Ivy League activists at Columbia stand up, they say, for Gaza, and against ‘the violent Zionist settler entity.’ Olivia Reingold reports for The Free Press.
On the encampment on Columbia’s South Lawn, “the tarp” is the section of the encampment with all the supplies—melatonin gummies, gluten-free bread, organic tampons, Aveeno sunscreen, charging banks, board games, and the pins that say “Union Proud.” (All photos by Ashley Gilbertson for The Free Press)

Camping Out at Columbia’s Communist Coachella

Ivy League activists, armed with melatonin gummies, gluten-free bread, and friendship bracelets, stand up against ‘the violent Zionist settler entity.’

It’s a Monday afternoon at Columbia University, but hundreds of students are not in class. They’re camped out on a lawn in front of the main library, making friendship bracelets, painting scraps of cardboard, and gossiping about the Zionists on campus. 

“What should I do?” a girl with a mullet pops out of a tent to ask her friend. She’s holding a Sharpie in her hand, staring at a blank poster board. “I’m thinking ‘Dykes for Divestment.’ ”

A few steps away, in front of a sign that says “Paint Ur Nails 4 Palestine,” a girl is fanning her freshly polished red toenails. Nearby, a student with Farrah Fawcett’s hairstyle—except purple—is frantically asking other students if they’ve seen her vape. When she finds it buried under a copy of Frantz Fanon’s Black Skin, White Masks and a hoodie, she gasps and clutches it to her heart. No one is paying much attention to a nearby woman with a microphone, desperately trying to rally the crowd.

“Continue to support each other. This is all we have,” she declares. “Onward to liberation.”

There is a brief pause, and then about a dozen students start clapping.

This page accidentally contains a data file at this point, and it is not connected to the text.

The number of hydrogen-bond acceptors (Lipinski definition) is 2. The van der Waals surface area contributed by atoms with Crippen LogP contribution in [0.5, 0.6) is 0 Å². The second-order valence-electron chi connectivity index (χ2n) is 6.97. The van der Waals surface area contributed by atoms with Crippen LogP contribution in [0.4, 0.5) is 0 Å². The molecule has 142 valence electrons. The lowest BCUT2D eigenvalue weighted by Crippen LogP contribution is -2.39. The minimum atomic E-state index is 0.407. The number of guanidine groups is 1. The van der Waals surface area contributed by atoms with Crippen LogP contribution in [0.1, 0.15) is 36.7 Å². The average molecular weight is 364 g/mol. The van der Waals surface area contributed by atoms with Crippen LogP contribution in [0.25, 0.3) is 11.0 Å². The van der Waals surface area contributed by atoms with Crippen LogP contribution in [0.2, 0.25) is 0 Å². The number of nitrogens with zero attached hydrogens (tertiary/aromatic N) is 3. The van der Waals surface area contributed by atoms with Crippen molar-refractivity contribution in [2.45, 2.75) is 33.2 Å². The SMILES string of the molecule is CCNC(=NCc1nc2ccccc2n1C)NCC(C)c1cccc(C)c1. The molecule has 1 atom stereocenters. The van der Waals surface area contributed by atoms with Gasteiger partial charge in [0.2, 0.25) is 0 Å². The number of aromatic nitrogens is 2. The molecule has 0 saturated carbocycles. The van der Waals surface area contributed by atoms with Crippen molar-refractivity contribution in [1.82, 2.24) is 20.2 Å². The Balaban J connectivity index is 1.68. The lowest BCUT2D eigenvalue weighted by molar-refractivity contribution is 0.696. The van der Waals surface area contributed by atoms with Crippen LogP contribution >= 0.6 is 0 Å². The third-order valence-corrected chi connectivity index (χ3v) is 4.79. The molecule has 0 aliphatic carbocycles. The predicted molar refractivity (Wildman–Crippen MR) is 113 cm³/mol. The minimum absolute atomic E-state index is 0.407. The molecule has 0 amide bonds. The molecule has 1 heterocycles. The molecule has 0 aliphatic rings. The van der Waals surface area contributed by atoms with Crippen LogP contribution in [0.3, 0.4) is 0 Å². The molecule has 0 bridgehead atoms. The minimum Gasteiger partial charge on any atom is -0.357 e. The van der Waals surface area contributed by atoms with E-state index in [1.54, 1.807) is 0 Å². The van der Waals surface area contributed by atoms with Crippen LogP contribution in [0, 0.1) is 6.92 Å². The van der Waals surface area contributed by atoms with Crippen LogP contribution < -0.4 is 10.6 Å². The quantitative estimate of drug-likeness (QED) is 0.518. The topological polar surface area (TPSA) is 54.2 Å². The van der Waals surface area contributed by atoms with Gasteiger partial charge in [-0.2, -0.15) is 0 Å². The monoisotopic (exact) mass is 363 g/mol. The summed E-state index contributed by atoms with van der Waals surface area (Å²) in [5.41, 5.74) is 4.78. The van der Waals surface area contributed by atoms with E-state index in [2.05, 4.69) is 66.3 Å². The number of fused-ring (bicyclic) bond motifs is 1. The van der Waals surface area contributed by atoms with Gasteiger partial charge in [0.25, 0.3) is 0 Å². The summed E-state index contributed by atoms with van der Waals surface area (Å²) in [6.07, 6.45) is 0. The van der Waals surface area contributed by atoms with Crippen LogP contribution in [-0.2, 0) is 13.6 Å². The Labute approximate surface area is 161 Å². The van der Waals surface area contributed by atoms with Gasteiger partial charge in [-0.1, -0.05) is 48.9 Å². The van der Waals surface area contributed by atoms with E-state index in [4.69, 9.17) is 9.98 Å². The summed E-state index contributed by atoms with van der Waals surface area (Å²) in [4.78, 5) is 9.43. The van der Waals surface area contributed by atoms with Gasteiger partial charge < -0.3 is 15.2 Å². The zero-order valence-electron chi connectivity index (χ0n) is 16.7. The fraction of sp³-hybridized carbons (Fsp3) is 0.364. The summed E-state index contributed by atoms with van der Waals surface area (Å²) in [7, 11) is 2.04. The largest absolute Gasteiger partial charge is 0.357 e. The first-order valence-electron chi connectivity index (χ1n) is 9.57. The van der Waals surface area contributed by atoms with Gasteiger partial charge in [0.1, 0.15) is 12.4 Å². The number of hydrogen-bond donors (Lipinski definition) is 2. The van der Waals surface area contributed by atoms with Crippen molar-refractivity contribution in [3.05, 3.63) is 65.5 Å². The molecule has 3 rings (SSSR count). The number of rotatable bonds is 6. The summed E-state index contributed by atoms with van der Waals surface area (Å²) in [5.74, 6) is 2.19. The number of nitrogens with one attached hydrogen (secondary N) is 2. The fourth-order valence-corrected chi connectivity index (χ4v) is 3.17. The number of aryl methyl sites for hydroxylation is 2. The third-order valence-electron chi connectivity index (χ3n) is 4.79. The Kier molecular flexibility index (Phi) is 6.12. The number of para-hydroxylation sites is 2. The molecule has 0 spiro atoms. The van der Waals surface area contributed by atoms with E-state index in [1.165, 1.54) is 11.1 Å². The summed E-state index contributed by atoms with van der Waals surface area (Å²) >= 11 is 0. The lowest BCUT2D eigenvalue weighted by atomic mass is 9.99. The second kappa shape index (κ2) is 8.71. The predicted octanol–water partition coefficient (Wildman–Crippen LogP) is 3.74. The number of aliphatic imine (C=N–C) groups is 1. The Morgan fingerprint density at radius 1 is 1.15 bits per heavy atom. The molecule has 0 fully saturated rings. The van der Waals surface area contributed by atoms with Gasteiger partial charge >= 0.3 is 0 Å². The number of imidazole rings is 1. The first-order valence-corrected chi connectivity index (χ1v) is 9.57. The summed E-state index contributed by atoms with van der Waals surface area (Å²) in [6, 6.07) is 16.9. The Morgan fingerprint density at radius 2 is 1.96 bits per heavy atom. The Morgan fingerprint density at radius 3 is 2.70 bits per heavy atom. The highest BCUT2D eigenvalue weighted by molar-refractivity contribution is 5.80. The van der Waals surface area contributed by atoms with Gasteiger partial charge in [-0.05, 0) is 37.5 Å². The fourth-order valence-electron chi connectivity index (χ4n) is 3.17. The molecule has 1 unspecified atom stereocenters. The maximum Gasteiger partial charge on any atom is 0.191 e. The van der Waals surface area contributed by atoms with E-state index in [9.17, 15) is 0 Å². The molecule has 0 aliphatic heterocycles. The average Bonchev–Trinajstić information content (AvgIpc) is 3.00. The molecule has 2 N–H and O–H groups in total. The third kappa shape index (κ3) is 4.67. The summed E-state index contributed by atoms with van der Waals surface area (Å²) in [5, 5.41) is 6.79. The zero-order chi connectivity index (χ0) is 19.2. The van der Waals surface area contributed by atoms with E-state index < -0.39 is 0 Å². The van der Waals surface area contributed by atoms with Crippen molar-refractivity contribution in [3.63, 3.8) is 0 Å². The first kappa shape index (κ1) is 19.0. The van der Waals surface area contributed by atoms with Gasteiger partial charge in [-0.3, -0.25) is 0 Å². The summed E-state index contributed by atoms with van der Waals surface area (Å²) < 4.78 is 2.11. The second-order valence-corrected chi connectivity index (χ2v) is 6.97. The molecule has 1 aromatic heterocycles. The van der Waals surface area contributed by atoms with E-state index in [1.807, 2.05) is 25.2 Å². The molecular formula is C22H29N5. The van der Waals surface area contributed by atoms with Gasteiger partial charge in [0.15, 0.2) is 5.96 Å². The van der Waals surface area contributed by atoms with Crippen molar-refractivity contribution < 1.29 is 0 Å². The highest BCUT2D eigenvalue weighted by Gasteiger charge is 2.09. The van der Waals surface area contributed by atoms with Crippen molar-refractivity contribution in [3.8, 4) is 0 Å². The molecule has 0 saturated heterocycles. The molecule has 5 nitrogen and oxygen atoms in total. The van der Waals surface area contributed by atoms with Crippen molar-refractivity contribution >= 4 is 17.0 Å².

Welcome to the “Gaza Solidarity Encampment,” a sprawling tent city with a first aid center, a counseling tent, a “People’s Library for Liberated Learning,” a writing center, an art corner, a media corner, and a “laundry area” for drying clothes after a rainfall. A student named Ariella, whose entire face is wrapped in a red keffiyeh except for two bright green eyes, tells me “there is a space” for everyone at the camp.

“They say that everybody has a role in the revolution,” they told me (Ariella goes by they/them pronouns). “And so there’s a space for people who like to organize stuff—and that’s me.”

The sprawling tent city has a first aid center, a counseling tent, a “People’s Library for Liberated Learning,” an art corner, a media corner, and a “laundry area” for drying clothes after a rainfall. Above, oils and tinctures are laid out on a tapestry.

Ariella says that they spend most of their time in “the tarp,” which is a section of the encampment with all the supplies—the melatonin gummies, the gluten-free bread, the organic tampons, the Aveeno sunscreen, the charging banks, the board games, and the pins that say “Union Proud.” The workers who enter the tarp, which Ariella tells me is also called “the cornucopia,” have to take off their shoes first, since it’s also their makeshift kitchen and they “want to keep it clean,” in the words of one tarp volunteer. 

“Today I’ve been mostly tidying our Passover inventory,” says Ariella, 22. “I grew up very religious, and so I know the most minute details of what a religious person would need.”

Ariella, who was raised by modern Orthodox parents, tells me they went to a Jewish day school, where students sang the Israeli national anthem every morning. They began having doubts about the way they were raised at age 12, when they say they realized they were queer. 

“It made me question things that I had been told were true,” they said. “If my community didn’t know how to embrace me as a queer person, what were the other things that they were not embracing?”

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